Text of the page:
Actually, A Bell Pepper's Color Affects How Long They Last In The Fridge

Compared to spicier pepper varieties, bell peppers are sweet, earthy, and crunchy when julienned, sauteed, or eaten fresh and dipped in homemade hummus. But have you ever brought a selection of colorful bell peppers home, stored them in the fridge, and wondered after a week why your green bell pepper is perfectly fine, while the red one sitting next to it has become shriveled, losing its signature crispness?

Here are some answers. The longer shelf life of green peppers is not just happenstance; bell peppers are the same variety of fruit picked from the vine at different levels of maturation, and green is picked first prior to ripening, according to researchers at Mississippi State University. Bell peppers may last one to two weeks in the fridge, with green bell peppers staying fresh the longest, sometimes even up to three weeks. Its yellow, orange, and red counterparts are all picked further along, when they are already ripe and markedly sweeter, and will start to show signs of spoilage a few days or even a week earlier.

While all bell peppers last longer when stored in the fridge in an airtight container, yellow, orange, and red varieties will lose their shine and crunchy nature quicker, and are best eaten within five days for optimal crispness. Green peppers will hold their crunchiness a bit longer. Of course, you can still enjoy bell peppers if they've started to dull or soften, as long they are free of mold or spoilage.

Green bell peppers are picked prior to ripening on the vine

Since green bell peppers are harvested before they've fully matured, they will last a few days, or up to a week longer than your other colorful bell peppers once you bring them home from the store. Once cut, most bell peppers should be eaten within a few days for best quality and to avoid a limp, mushy texture. Green bell peppers are often cheaper at the store due to their quicker harvest and less time on the vine. So, if affordability and shelf life are your main concerns, go with green bell peppers for your cooking and sauteing needs. But if you're looking for sweetness, you'll want to select other colorful varieties.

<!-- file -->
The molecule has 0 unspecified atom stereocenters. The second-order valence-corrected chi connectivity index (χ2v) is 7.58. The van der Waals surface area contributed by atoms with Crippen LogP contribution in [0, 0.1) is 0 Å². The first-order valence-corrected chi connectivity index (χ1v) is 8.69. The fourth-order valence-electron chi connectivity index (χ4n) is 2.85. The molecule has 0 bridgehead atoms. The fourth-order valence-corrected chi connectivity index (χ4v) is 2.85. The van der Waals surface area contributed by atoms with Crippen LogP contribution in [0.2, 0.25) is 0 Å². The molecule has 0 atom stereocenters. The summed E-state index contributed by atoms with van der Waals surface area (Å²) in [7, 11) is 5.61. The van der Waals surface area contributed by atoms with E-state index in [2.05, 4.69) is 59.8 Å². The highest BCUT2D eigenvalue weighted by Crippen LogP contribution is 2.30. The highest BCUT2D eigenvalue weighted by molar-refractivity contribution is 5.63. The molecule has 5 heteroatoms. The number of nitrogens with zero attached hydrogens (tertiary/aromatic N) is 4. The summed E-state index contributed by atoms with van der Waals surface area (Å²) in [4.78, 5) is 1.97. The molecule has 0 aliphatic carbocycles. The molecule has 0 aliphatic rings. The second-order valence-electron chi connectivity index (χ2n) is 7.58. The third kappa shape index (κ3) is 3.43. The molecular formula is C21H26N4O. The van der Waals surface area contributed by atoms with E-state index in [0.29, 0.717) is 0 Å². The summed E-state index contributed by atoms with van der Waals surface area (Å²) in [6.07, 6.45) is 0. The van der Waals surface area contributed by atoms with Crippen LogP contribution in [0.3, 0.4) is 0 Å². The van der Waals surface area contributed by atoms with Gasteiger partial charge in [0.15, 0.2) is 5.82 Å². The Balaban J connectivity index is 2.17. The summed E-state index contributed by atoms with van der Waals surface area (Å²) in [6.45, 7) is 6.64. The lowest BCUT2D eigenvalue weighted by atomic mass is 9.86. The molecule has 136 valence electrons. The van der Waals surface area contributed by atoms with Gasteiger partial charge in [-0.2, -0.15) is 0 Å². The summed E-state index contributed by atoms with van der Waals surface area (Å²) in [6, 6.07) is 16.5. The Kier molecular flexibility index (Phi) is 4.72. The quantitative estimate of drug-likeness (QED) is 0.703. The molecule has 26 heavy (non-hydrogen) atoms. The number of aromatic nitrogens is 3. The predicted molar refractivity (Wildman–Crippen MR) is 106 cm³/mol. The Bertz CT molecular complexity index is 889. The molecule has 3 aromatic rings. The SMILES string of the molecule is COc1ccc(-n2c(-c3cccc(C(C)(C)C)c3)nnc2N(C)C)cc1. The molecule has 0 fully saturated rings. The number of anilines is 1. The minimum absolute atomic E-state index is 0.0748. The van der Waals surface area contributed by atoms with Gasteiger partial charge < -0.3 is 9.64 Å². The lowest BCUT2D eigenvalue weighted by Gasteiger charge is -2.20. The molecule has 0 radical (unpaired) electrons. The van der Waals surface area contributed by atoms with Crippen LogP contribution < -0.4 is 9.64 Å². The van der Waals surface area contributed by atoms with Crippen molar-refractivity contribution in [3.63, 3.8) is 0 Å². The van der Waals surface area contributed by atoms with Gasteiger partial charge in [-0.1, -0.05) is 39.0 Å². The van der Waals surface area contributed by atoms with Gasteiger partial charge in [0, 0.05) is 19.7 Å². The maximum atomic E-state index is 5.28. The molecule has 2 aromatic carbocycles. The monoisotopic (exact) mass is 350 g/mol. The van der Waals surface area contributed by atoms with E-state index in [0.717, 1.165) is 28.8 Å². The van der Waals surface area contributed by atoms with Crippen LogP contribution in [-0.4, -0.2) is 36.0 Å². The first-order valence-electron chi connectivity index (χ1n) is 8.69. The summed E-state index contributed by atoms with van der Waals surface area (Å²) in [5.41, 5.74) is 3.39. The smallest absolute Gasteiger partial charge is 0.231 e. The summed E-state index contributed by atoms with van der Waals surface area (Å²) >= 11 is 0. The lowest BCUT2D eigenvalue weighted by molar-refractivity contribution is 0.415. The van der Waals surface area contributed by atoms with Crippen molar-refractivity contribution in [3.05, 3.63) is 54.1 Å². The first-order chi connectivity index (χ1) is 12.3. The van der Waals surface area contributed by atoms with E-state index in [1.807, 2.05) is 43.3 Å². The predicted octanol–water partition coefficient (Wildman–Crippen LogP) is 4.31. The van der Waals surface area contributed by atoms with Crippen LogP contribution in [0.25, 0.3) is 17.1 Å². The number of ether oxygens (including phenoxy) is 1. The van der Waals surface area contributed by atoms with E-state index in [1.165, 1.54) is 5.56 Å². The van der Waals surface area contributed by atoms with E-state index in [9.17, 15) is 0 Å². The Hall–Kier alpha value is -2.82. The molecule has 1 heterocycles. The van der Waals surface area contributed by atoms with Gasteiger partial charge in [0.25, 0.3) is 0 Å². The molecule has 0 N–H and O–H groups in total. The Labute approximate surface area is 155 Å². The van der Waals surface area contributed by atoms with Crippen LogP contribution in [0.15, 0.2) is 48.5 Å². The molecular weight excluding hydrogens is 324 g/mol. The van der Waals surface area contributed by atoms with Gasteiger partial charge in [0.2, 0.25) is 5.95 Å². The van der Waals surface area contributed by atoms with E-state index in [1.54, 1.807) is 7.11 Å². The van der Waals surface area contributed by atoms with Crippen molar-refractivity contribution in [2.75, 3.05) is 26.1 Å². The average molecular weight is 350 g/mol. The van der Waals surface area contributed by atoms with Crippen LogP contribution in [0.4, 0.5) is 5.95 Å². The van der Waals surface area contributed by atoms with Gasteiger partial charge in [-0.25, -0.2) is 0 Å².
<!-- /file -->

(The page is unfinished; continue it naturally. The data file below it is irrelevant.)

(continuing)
Just like other fruits, as they ripen on the vine, bell peppers become sweeter and the juicy flavor more pronounced. Green bell peppers turn yellow, then orange, and finally red as they are allowed to ripen on the vine. For this reason, red bell peppers are the sweetest and refreshingly juicy, while green bell peppers taste a little bitter and have a predominantly earthy flavor. In the middle, yellow and orange bell peppers are sweet, and even a bit fruity with notes of tangy acidity.

How to enjoy bell peppers within their shelf life

Once you know the differences between your colorful bell peppers, the opportunities are endless — just make sure to use them relatively quickly for freshness. Choose bell peppers that are firm to the touch and shiny, while avoiding those with noticeable blemishes and shriveling. Then chop up, deseed, and eat yellow, orange, and red varieties within a few days. Green bell pepper timing will be more forgiving. 

Crunchy bell peppers are excellent tossed in salads or atop veggie sandwiches with cucumber and feta, for a bit of added crunch. Sweeter bell pepper varieties like yellow, orange, and red are also particularly tasty when charred on the grill, as the fire roasting accentuates their sweetness. Milder, grassy-tasting green bell peppers are best sauteed with onions as a flavorful base for a soup, stew, or tomato sauce to add a depth of vegetal notes.

If you can't eat your yellow, orange, or red bell peppers within a few days, don't sweat it; they will still be excellent for frying or baking in oil, where their crunch isn't as important. You can also extend bell peppers' longevity by giving them a quick pickle in white wine vinegar and salt, or by marinating them in zesty vinaigrette to complement their tangy sweetness. Plus, you can always chop up and freeze a colorful bell pepper medley to have on hand for all your weeknight stir-frying needs.